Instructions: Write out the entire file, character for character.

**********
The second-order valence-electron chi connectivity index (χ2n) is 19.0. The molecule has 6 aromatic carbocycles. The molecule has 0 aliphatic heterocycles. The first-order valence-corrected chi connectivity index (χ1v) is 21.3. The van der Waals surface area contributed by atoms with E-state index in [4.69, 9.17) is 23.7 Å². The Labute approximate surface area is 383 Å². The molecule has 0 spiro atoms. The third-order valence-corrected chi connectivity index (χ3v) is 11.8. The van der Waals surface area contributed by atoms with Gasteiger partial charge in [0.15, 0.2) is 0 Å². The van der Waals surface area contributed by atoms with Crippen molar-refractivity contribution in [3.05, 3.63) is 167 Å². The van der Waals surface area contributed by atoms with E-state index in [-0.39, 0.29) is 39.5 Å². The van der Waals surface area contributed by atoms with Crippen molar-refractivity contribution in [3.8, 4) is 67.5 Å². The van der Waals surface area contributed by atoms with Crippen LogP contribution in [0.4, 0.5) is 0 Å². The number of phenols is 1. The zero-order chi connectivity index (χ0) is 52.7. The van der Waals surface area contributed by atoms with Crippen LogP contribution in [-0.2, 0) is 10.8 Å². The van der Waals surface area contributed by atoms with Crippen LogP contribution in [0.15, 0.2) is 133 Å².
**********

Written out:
The second-order valence-electron chi connectivity index (χ2n) is 19.0. The molecule has 6 aromatic carbocycles. The molecule has 0 aliphatic heterocycles. The first-order valence-corrected chi connectivity index (χ1v) is 21.3. The van der Waals surface area contributed by atoms with E-state index in [4.69, 9.17) is 23.7 Å². The Labute approximate surface area is 383 Å². The molecule has 0 spiro atoms. The third-order valence-corrected chi connectivity index (χ3v) is 11.8. The van der Waals surface area contributed by atoms with Gasteiger partial charge in [0.15, 0.2) is 0 Å². The van der Waals surface area contributed by atoms with Crippen molar-refractivity contribution in [3.05, 3.63) is 167 Å². The van der Waals surface area contributed by atoms with E-state index in [-0.39, 0.29) is 39.5 Å². The van der Waals surface area contributed by atoms with Crippen molar-refractivity contribution in [3.8, 4) is 67.5 Å². The van der Waals surface area contributed by atoms with Crippen LogP contribution in [0.4, 0.5) is 0 Å². The number of phenols is 1. The zero-order chi connectivity index (χ0) is 52.7. The van der Waals surface area contributed by atoms with Crippen LogP contribution in [-0.2, 0) is 10.8 Å². The van der Waals surface area contributed by atoms with Crippen LogP contribution in [0.15, 0.2) is 133 Å².